23:17 Rutendo: That is definitely true. There is always that one person in administration who’s a great person to know. And I agree with that. Finding those people is very useful.
23:28 Emily: Emily here for a brief interlude. Taxes are weirdly, unexpectedly difficult for funded grad students and fellowship recipients at any level of PhD training. Your university might send you strange tax forms or no tax forms at all. They might not withhold your income tax from your paychecks, even though you owe it. It’s a mess. I’ve created a ton of free resources to assist you with understanding and preparing your 2020 tax return, which are available at pfforphds.com/tax. I hope you’ll check them out to ease much of the stress of tax season. If you want to go deeper with the material or have a question for me, please join one of my tax workshops, which you can find links to from P F F O R P H D S.com/T A X. It would be my pleasure to help you save time and potentially money this tax season. So don’t hesitate to reach out. Now, back to our interview.
Challenge #4: Emergencies
24:34 Emily: Okay. And we had a fourth one, right?
24:38 Rutendo: Now, the last one has nothing to do with all of these other things, but it’s emergencies. These happen. And sometimes, especially as a student, as an underprivileged student, if you’re moving somewhere new, you might have used most of your money for moving in and getting settled, but emergencies do happen. And this actually recently happened to me whereby I needed to go to an emergency room. Thankfully, it was not COVID-related. So just have to say that in a pandemic, just to make sure. However, you know, I ended up being able to talk to my welfare team here at the college and they covered a lot of the costs for a lot of things that I didn’t even know they could be covered for that are emergencies simply because I wasn’t ready then when that happened.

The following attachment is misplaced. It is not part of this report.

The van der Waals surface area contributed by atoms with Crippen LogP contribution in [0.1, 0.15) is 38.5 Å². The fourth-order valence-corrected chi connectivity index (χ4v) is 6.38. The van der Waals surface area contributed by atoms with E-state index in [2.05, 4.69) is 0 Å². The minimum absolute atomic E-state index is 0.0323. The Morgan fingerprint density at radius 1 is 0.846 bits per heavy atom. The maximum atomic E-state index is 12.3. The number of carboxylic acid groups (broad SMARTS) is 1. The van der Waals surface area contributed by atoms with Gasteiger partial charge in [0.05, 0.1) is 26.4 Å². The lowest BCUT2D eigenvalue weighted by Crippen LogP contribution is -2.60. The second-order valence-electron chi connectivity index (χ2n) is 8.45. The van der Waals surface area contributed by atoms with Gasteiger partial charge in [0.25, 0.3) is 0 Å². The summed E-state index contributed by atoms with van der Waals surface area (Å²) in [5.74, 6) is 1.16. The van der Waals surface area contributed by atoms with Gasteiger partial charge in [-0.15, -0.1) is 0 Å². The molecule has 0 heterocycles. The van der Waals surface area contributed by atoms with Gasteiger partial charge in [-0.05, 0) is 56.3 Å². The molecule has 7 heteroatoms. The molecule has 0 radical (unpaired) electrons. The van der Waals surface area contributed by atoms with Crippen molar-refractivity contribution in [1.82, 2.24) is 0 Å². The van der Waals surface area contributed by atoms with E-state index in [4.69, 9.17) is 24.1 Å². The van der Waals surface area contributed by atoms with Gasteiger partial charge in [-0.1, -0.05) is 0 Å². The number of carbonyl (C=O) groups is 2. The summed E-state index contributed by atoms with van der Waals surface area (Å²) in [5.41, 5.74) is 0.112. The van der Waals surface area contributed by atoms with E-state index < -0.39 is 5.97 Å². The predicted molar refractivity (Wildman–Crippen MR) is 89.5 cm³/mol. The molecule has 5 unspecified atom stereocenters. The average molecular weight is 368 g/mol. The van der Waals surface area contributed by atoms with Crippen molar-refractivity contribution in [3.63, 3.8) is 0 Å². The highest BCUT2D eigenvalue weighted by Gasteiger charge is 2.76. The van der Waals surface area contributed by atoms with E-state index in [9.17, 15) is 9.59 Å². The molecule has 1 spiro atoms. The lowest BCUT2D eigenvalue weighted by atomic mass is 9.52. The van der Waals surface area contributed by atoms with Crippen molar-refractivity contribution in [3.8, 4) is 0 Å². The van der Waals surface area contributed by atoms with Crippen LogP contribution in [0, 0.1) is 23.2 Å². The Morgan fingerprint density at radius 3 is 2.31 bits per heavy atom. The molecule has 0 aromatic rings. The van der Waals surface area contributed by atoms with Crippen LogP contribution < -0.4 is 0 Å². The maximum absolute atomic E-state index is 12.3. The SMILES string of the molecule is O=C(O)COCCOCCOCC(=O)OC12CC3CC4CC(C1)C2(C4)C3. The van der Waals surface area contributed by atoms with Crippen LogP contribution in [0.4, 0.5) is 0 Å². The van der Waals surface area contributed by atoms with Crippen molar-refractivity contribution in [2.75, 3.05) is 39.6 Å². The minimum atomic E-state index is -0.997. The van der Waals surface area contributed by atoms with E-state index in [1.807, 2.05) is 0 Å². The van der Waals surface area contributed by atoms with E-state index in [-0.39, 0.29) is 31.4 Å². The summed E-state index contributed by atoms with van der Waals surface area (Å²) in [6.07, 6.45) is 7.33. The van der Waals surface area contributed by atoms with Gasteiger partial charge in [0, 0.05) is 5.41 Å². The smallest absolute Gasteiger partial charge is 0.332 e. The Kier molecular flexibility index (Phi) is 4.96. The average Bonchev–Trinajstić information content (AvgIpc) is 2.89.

25:25 Rutendo: And so I think it’s really important that we understand that whatever emergencies we face to be able to be open about them, to the best of our abilities and you know, and obviously balance keeping your privacy and your private information private, but also letting letting the right people know to give you assistance. Because while some people might be able to just write their families and, you know, call up home and say, Hey, look, I need an extra, this amount of money. Some people might not be able to. And so to know that most universities will be, there will be some funds somewhere. I know my university has something called hardship funds for things like that. And different levels of it that you can apply for, but definitely the understand that emergencies for underprivileged students can be something difficult to navigate and challenging as well.
26:13 Emily: Absolutely. Absolutely. Could not agree more. I think in the U.S. it’s becoming more common, but I wouldn’t say it’s totally common, that universities or graduate schools have either emergency grants or emergency loans available. It’s not everywhere, but it’s definitely, definitely worth inquiring about because it’s, yeah, it’s becoming more and more popular to set up those kinds of things. As we understand, not everyone has the means to cover an emergency in cash or has access to debt even to finance an emergency or has family to fall back on or whatever the case may be. Yeah, not everywhere, but definitely worth asking about.
People are Your Best Resource: Talk to Them
26:53 Emily: Okay. Yeah. Anything else you wanted to add about sort of helping, you know, underprivileged graduate students prepare for starting graduate school or, you know, make it to the end? Because finances are a big reasons that people leave PhD programs.
27:08 Rutendo: I mean, I would say that, you know, the most important thing in terms of getting a hold of your finances is also just, you gave the advice of talking to older students in one of the specific categories for professional development. But in general, talking to as many students as you can, once you accept it, try to connect. If there are any people that you see online, if you’re on Twitter, for example, you know, when somebody says I’m doing this program, try to connect with them. I set up a couple of Zoom calls with third years and second years and even people that had just finished their PhDs in my department, just to talk to them, just to hear about their experiences and, you know, students, you know, not just underprivileged students, but everyone just to know about the experiences outside and inside to know what I need to prepare.